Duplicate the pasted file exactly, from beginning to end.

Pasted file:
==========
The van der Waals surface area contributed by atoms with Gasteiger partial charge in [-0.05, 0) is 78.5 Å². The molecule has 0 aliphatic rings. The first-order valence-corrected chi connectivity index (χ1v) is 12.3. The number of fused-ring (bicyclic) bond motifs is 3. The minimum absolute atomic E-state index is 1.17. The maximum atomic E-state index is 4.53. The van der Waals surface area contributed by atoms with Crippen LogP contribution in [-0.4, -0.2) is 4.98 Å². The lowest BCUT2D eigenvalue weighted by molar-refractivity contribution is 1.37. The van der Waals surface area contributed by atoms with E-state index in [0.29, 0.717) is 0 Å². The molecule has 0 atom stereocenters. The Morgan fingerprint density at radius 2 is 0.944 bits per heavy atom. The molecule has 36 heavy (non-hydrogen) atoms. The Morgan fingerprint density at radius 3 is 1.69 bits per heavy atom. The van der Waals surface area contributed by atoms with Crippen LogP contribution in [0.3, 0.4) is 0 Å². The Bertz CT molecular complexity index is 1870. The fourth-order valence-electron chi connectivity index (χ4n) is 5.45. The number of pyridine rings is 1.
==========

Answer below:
The van der Waals surface area contributed by atoms with Gasteiger partial charge in [-0.05, 0) is 78.5 Å². The molecule has 0 aliphatic rings. The first-order valence-corrected chi connectivity index (χ1v) is 12.3. The number of fused-ring (bicyclic) bond motifs is 3. The minimum absolute atomic E-state index is 1.17. The maximum atomic E-state index is 4.53. The van der Waals surface area contributed by atoms with Crippen LogP contribution in [-0.4, -0.2) is 4.98 Å². The lowest BCUT2D eigenvalue weighted by molar-refractivity contribution is 1.37. The van der Waals surface area contributed by atoms with E-state index in [0.29, 0.717) is 0 Å². The molecule has 0 atom stereocenters. The Morgan fingerprint density at radius 2 is 0.944 bits per heavy atom. The molecule has 36 heavy (non-hydrogen) atoms. The Morgan fingerprint density at radius 3 is 1.69 bits per heavy atom. The van der Waals surface area contributed by atoms with Crippen LogP contribution in [0.3, 0.4) is 0 Å². The Bertz CT molecular complexity index is 1870. The fourth-order valence-electron chi connectivity index (χ4n) is 5.45. The number of pyridine rings is 1.